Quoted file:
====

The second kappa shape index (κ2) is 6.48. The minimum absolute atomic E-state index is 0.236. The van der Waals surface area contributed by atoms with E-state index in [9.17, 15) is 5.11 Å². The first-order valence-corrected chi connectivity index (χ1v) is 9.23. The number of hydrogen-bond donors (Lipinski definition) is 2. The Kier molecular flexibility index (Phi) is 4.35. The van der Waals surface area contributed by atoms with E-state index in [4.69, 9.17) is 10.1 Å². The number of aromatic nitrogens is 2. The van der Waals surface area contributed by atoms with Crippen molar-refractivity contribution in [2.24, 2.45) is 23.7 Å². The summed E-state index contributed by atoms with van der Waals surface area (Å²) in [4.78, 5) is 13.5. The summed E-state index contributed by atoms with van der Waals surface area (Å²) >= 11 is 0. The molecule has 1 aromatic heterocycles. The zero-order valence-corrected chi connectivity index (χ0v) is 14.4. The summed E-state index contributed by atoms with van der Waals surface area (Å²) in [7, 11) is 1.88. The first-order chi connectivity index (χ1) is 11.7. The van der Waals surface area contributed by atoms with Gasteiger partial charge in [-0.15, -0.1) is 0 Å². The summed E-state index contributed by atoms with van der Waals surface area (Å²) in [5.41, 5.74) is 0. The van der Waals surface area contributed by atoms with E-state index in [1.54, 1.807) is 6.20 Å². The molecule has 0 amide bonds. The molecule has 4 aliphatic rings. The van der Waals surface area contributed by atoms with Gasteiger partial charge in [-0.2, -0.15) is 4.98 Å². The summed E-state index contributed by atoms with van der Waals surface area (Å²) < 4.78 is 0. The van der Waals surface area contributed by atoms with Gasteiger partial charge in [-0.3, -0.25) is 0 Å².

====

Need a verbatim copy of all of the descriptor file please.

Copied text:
The second kappa shape index (κ2) is 6.48. The minimum absolute atomic E-state index is 0.236. The van der Waals surface area contributed by atoms with E-state index in [9.17, 15) is 5.11 Å². The first-order valence-corrected chi connectivity index (χ1v) is 9.23. The number of hydrogen-bond donors (Lipinski definition) is 2. The Kier molecular flexibility index (Phi) is 4.35. The van der Waals surface area contributed by atoms with E-state index in [4.69, 9.17) is 10.1 Å². The number of aromatic nitrogens is 2. The van der Waals surface area contributed by atoms with Crippen molar-refractivity contribution in [2.24, 2.45) is 23.7 Å². The summed E-state index contributed by atoms with van der Waals surface area (Å²) in [4.78, 5) is 13.5. The summed E-state index contributed by atoms with van der Waals surface area (Å²) >= 11 is 0. The molecule has 1 aromatic heterocycles. The zero-order valence-corrected chi connectivity index (χ0v) is 14.4. The summed E-state index contributed by atoms with van der Waals surface area (Å²) in [7, 11) is 1.88. The first-order chi connectivity index (χ1) is 11.7. The van der Waals surface area contributed by atoms with Gasteiger partial charge in [-0.15, -0.1) is 0 Å². The summed E-state index contributed by atoms with van der Waals surface area (Å²) in [5.41, 5.74) is 0. The van der Waals surface area contributed by atoms with E-state index in [1.54, 1.807) is 6.20 Å². The molecule has 0 amide bonds. The molecule has 4 aliphatic rings. The van der Waals surface area contributed by atoms with Gasteiger partial charge in [-0.2, -0.15) is 4.98 Å². The summed E-state index contributed by atoms with van der Waals surface area (Å²) < 4.78 is 0. The van der Waals surface area contributed by atoms with Gasteiger partial charge in [-0.3, -0.25) is 0 Å².